One needs to be reminded that London is not the only recipient of German largesse. This night, as with many before, Birmingham takes the strain. The air raid warning sounds at 19.47hrs and the first bomb drops just over 15 minutes later. By the time the "all clear" comes at 23.29hrs, approximately 116 HE bombs have dropped, 34 of which do not explode. About 107 incidents involve incendiaries and about 78 fires are started.
The districts most affected are Sparkbrook, Sparkhill, Balsall Heath, Duddeston and Aston - names which are meaningless to most outside the area. Slight damage is caused to a number of factories, production is interrupted in a number of others because of the unexploded bombs, and there are some shops damaged. Trains are delayed on the main LMS Birmingham to London line, after a bomb damages an embankment. Other damage included the local gas works and a local canal.
But for all that, the total casualties were ten fatalities and 18 injured. But, over term, Birmingham is the third most heavily bombed UK city during the war, behind London and Liverpool. During the Blitz 2,241 people are killed, and 3,010 seriously injured. A total of 12,391 houses, 302 factories and 239 other buildings are destroyed, with many more damaged. Overall, around 2,000 tons of bombs are dropped on Birmingham during the conflict.
Yesterday, it was much the same. The siren sounded at 19:57 hrs and started falling at 20:05hrs. The "all clear" sounds at 21.35hrs. That time, approximately 117 HE bombs are dropped, and 41 do not explode. There were 95 incendiary bomb incidents.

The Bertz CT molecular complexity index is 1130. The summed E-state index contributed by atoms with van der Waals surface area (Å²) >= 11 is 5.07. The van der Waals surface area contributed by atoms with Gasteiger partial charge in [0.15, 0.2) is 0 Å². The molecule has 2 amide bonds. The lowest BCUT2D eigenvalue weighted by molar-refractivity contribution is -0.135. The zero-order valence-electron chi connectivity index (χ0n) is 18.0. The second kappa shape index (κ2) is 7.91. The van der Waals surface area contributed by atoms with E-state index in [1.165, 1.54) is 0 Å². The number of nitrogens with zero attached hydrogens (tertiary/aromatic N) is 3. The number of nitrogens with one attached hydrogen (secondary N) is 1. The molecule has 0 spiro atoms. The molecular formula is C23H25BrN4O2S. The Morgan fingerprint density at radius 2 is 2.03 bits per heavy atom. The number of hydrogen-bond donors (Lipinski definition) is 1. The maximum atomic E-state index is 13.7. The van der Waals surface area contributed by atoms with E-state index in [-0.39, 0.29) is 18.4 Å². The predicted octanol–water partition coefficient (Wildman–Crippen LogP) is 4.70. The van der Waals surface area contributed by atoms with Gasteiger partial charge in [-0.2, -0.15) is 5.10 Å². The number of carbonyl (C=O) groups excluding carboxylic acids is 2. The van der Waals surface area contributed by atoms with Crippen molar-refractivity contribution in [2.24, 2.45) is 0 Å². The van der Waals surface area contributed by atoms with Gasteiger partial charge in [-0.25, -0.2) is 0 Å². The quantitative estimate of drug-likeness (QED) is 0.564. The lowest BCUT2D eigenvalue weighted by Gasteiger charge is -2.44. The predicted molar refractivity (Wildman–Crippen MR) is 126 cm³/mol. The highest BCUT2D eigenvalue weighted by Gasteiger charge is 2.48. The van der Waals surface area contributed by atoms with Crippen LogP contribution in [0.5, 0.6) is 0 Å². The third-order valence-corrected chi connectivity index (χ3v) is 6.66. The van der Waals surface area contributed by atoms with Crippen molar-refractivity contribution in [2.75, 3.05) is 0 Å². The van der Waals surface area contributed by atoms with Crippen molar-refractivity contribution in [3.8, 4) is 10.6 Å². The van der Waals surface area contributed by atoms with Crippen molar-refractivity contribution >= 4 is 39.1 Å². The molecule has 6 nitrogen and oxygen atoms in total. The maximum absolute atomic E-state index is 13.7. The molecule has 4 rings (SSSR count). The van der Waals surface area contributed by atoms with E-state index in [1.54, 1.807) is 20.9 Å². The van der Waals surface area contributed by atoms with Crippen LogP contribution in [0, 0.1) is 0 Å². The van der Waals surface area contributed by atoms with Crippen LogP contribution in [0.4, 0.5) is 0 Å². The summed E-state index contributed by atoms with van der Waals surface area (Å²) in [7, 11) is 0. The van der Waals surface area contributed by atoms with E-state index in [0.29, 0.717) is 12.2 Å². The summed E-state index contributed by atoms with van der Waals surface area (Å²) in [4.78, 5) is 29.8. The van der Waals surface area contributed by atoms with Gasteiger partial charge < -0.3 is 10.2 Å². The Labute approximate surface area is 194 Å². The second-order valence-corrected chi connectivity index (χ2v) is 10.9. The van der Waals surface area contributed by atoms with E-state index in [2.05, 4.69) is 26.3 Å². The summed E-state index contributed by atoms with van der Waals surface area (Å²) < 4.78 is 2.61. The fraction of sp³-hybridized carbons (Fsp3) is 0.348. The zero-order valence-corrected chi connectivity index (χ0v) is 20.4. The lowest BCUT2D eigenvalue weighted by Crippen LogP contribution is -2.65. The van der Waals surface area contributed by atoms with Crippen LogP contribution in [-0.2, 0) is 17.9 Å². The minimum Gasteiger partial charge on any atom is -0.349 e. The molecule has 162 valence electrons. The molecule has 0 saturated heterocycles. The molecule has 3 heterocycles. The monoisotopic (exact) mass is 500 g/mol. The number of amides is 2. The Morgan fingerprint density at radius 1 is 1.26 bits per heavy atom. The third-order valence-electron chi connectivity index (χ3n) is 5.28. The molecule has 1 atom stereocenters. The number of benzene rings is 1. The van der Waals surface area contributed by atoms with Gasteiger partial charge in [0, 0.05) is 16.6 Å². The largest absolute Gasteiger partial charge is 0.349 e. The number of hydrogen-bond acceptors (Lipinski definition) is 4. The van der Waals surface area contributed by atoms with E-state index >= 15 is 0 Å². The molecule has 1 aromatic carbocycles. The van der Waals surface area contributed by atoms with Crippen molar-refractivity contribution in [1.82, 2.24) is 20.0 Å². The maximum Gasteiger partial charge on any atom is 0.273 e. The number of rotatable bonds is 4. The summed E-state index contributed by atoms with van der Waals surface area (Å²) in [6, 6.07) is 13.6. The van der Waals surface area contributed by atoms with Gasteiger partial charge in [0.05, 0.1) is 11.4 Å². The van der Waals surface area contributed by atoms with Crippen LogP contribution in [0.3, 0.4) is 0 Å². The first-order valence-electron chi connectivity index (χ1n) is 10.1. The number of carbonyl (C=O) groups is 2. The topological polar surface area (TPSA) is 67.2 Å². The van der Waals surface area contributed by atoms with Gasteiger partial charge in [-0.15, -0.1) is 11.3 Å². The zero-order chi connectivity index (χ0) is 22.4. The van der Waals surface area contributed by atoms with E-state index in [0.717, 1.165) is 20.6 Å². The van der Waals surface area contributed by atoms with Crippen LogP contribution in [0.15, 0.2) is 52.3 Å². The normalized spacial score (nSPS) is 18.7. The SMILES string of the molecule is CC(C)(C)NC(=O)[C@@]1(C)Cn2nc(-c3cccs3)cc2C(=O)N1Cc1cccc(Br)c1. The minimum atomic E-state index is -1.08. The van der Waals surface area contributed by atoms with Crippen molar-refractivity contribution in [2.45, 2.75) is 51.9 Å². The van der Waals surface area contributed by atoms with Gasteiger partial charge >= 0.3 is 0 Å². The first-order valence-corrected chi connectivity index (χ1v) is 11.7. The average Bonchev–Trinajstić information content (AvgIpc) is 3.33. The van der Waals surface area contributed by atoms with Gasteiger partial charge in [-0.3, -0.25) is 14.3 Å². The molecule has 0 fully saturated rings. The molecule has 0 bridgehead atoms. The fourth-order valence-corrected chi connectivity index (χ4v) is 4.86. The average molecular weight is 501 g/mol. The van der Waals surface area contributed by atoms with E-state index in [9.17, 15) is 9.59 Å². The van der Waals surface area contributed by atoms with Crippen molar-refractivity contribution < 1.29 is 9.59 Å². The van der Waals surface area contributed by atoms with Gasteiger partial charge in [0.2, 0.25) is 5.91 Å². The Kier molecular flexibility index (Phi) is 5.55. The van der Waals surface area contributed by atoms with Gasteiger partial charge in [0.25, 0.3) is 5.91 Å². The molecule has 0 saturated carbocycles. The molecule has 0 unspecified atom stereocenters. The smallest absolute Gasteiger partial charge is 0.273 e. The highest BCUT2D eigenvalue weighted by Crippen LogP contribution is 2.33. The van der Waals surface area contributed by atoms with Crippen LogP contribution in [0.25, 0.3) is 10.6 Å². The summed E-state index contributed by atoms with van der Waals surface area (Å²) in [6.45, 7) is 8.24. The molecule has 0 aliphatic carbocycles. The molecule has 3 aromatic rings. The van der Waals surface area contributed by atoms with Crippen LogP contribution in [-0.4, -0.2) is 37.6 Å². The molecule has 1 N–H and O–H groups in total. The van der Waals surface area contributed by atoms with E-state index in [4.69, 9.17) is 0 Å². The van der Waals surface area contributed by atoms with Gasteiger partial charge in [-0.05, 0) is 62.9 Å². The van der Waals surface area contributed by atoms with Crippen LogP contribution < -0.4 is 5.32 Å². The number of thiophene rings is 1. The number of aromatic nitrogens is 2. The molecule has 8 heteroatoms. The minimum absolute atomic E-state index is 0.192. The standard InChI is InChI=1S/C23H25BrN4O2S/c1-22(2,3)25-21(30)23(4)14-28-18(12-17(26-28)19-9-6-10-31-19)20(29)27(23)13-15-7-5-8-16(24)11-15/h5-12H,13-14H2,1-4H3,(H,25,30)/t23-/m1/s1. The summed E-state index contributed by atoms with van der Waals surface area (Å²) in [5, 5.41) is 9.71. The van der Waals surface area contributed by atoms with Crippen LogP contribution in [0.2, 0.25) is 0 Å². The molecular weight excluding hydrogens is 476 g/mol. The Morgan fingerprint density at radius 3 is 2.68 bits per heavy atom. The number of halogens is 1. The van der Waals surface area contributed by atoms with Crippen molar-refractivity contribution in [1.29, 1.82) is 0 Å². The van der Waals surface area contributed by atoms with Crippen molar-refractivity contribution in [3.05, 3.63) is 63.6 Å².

The districts most affected represent another litany of unknown places: Sparkhill, Sparkbrook, Small Heath, Saltley, Bordesley Green and Erdington. Many houses were damaged in these areas and the total casualties run to 17 dead and 14 injured. Nine of those are killed and six are injured in one street as when an HE bomb demolishes a group of houses. A family of twelve is trapped in one of the houses.
A long list of domestic, commercial and industrial premises damaged marks another raid. The Brummies dust themselves off, bury their dead, treat their injured and repair the damage. The chief fire officer and already resigned. He was useless and has been replaced.
The rescue services now work tolerably well, and their members too are taking casualties. Two Police Constables are overcome by coal gas fumes as they go to the aid of the stricken in one incident. A fireman is killed and three badly injured were an HE bomb demolishes Small Heath Motors Garage, an AFS (Auxiliary Fire Service) Station.
That is the nature of attrition. And tragically, on this day, the slaughter is not confined to the Midlands. London is also on the receiving end, as it has been for so many nights. Iin Lambeth, the Rose and Crown Public House is completely demolished at 20:25hrs by a direct hit. Over 40 are killed.